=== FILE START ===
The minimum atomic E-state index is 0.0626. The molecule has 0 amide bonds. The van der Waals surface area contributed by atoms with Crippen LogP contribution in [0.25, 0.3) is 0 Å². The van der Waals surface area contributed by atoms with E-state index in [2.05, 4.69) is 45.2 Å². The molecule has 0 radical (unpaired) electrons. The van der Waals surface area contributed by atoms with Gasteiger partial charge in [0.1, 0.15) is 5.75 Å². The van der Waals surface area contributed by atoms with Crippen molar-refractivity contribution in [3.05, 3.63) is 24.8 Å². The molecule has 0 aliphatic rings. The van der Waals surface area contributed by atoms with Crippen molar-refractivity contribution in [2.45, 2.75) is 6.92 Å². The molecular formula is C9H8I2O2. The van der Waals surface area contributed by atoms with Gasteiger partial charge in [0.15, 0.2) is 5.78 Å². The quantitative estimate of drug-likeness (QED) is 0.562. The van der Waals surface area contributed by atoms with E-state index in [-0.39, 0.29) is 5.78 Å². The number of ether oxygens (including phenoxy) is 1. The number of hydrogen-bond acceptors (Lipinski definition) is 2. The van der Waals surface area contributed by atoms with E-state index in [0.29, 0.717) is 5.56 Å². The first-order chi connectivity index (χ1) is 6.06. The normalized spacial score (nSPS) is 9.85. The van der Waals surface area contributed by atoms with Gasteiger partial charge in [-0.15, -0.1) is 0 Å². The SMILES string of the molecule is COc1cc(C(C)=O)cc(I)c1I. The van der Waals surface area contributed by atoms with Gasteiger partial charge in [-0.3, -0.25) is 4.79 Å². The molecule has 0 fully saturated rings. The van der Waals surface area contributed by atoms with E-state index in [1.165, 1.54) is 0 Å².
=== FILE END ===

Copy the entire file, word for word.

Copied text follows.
The minimum atomic E-state index is 0.0626. The molecule has 0 amide bonds. The van der Waals surface area contributed by atoms with Crippen LogP contribution in [0.25, 0.3) is 0 Å². The van der Waals surface area contributed by atoms with E-state index in [2.05, 4.69) is 45.2 Å². The molecule has 0 radical (unpaired) electrons. The van der Waals surface area contributed by atoms with Gasteiger partial charge in [0.1, 0.15) is 5.75 Å². The van der Waals surface area contributed by atoms with Crippen molar-refractivity contribution in [3.05, 3.63) is 24.8 Å². The molecule has 0 aliphatic rings. The van der Waals surface area contributed by atoms with Crippen molar-refractivity contribution in [2.45, 2.75) is 6.92 Å². The molecular formula is C9H8I2O2. The van der Waals surface area contributed by atoms with Gasteiger partial charge in [0.15, 0.2) is 5.78 Å². The quantitative estimate of drug-likeness (QED) is 0.562. The van der Waals surface area contributed by atoms with E-state index in [-0.39, 0.29) is 5.78 Å². The number of ether oxygens (including phenoxy) is 1. The number of hydrogen-bond acceptors (Lipinski definition) is 2. The van der Waals surface area contributed by atoms with E-state index in [0.29, 0.717) is 5.56 Å². The first-order chi connectivity index (χ1) is 6.06. The normalized spacial score (nSPS) is 9.85. The van der Waals surface area contributed by atoms with Gasteiger partial charge in [-0.15, -0.1) is 0 Å². The SMILES string of the molecule is COc1cc(C(C)=O)cc(I)c1I. The van der Waals surface area contributed by atoms with Gasteiger partial charge in [-0.3, -0.25) is 4.79 Å². The molecule has 0 fully saturated rings. The van der Waals surface area contributed by atoms with E-state index in [1.165, 1.54) is 0 Å².